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Interview

Thailand offers tax breaks to capture spoils of US-China trade war

Economic zone chief says country set to benefit from rising tensions

Laem Chabang Port, located in Thailand's Eastern Economic Corridor. The Thai industrial park hopes to snare manufacturers that are leaving China. (Photo by Takaki Kashiwabara) 

TOKYO -- Thailand looks to extend as much tax relief as possible to manufacturers setting up shop in the country, the head of a special economic zone there told Nikkei in a recent interview.

Kanit Sangsubhan, secretary-general of Thailand's Eastern Economic Corridor, said the tax breaks are designed to attract businesses seeking an alternative production hub to China amid Washington's trade war with Beijing.

Thailand's real gross domestic product rose 2.3% on the year in the April-June quarter, down from 2.8% growth in January-March, as exports to major trading partners like China declined. The country downgraded its growth forecast for the year to between 2.7% and 3.2%.

Though the negative aspects of the U.S.-China trade war far outweigh the positives at present, Thailand likely will profit from the situation in the medium term, Kanit said. The trade war will serve as the alarm that wakes up Asia, pushing countries in the region to work closer together, he said.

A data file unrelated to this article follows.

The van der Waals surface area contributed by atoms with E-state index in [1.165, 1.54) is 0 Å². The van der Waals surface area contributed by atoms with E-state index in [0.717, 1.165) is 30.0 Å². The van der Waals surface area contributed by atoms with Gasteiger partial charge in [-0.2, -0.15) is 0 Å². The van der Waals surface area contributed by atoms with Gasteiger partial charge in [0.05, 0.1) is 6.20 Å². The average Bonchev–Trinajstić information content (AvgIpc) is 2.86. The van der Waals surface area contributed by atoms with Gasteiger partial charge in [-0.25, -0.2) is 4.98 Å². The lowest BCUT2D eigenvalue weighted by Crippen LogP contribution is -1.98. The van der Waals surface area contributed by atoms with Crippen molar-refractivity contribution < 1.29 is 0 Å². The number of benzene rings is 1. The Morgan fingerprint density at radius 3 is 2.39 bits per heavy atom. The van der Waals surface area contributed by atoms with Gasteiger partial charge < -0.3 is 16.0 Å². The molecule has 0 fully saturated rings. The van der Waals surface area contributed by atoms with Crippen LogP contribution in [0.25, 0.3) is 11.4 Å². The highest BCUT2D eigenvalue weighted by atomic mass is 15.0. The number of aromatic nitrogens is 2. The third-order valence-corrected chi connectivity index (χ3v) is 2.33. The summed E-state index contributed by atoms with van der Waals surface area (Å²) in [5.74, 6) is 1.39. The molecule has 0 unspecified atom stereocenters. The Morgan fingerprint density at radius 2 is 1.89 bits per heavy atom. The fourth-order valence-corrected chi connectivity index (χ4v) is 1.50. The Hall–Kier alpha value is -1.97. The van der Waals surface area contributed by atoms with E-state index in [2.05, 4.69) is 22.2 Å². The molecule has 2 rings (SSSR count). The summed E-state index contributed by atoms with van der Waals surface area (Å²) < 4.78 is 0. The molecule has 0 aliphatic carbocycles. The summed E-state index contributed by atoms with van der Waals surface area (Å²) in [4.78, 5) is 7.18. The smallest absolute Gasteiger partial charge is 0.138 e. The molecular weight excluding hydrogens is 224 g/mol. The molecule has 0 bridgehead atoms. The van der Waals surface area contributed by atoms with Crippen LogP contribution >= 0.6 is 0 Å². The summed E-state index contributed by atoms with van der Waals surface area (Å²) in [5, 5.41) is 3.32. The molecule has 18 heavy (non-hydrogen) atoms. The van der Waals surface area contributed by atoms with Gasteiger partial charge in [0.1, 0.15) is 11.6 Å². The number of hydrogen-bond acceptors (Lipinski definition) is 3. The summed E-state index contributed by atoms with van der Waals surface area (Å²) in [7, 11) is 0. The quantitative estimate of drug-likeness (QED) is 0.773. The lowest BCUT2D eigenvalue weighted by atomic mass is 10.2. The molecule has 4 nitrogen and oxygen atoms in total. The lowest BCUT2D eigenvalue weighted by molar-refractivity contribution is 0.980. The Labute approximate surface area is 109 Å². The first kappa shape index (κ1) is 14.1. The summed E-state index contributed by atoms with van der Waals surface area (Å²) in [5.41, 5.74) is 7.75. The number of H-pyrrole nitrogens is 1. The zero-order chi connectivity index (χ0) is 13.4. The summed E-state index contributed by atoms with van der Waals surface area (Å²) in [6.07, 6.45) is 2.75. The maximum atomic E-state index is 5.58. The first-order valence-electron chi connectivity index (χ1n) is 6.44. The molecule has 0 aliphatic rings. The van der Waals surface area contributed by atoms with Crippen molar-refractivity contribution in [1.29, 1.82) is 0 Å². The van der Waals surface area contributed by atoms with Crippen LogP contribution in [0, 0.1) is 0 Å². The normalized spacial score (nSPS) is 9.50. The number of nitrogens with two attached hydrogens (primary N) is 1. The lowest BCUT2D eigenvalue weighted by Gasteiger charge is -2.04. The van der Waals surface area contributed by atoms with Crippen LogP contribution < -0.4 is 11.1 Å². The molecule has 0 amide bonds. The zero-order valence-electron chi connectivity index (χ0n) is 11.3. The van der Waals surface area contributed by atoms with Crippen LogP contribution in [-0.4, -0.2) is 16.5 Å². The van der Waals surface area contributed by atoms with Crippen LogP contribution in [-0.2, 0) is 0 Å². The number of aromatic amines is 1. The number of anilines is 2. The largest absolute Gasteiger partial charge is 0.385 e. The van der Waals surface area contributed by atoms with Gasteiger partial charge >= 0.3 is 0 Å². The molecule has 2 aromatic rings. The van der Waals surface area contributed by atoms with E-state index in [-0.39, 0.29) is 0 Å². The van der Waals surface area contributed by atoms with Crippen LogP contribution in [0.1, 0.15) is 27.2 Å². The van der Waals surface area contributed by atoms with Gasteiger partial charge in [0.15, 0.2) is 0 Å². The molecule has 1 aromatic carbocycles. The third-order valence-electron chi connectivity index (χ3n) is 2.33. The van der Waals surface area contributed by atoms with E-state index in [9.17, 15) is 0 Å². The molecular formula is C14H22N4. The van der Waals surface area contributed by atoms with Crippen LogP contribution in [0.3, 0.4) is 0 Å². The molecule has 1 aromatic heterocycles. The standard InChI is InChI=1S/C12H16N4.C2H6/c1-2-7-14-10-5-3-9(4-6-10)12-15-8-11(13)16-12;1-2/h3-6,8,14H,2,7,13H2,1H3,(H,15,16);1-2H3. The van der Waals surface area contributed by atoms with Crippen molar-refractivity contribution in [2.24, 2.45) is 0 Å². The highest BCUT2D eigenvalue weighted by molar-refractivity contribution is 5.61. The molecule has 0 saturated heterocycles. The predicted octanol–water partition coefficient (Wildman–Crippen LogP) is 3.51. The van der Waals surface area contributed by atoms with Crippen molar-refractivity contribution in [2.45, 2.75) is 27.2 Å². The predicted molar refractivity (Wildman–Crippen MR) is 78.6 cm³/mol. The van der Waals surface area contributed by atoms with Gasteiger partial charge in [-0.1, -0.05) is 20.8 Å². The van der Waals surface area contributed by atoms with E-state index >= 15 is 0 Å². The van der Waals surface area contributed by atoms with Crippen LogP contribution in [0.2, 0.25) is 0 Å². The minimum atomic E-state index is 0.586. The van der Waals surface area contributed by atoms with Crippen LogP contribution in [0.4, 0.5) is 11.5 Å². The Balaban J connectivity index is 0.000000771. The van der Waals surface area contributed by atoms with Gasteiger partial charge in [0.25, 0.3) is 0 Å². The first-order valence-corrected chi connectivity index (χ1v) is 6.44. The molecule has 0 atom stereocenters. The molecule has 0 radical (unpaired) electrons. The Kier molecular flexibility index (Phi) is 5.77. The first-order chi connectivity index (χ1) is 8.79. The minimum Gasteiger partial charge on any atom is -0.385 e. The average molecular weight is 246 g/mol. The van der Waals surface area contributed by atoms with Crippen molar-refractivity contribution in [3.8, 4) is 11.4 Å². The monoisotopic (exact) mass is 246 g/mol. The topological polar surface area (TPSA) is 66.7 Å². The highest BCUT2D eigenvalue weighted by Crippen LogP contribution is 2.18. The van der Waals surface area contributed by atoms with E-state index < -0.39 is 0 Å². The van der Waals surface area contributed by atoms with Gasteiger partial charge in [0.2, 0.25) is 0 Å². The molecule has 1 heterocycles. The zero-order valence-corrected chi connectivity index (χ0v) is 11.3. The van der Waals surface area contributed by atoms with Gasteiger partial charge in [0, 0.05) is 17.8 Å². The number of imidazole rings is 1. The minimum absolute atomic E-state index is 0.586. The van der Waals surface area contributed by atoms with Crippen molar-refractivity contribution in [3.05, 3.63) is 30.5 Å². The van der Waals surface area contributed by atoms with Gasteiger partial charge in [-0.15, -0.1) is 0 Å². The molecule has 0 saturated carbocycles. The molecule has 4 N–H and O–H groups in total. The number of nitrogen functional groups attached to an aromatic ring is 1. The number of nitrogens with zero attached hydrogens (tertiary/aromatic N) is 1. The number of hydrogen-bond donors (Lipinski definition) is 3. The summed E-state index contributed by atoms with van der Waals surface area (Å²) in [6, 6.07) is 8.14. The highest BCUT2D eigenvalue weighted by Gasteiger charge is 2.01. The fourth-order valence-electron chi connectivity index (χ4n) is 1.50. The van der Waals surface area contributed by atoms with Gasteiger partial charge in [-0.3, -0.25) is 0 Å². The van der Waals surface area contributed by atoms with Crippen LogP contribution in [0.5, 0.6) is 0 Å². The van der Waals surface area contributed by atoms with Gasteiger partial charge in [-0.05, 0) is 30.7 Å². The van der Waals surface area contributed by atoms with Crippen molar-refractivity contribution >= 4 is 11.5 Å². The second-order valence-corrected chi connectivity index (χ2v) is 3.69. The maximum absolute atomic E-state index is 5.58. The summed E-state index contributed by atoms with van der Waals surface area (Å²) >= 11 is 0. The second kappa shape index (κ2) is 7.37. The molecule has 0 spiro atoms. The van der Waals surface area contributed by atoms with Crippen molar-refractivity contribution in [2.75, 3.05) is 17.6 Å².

Companies looking to move operations from China to Thailand should have economic reasons for doing so, Kanit said, noting that Bangkok will reject proposals that are unsuited to Thailand's development.

Thailand is bolstering efforts to develop the EEC, the country's export hub on its eastern seaboard, as part of its push to join the world's advanced economies. New technologies can revolutionize lives, Kanit said, citing artificial intelligence and the "internet of things."

Fifth-generation networks will be vital to Thailand's technological advancement, the secretary-general said. The country will not shut out China's Huawei Technologies, he said. The U.S. blacklisted the telecom equipment provider over national security concerns and is pressing other countries to do the same.

In connection to Beijing's Belt and Road infrastructure-building initiative, Kanit said Japan and China could work together on constructing airports. He said that Thailand is not dependent on Chinese loans and has been able to focus on projects that truly serve local interests.

Airport and seaport expansion, as well as high-speed rail construction, have begun at the EEC with cooperation from foreign businesses. Thailand looks to develop communications infrastructure in the corridor and attract next-generation auto companies and digital businesses.

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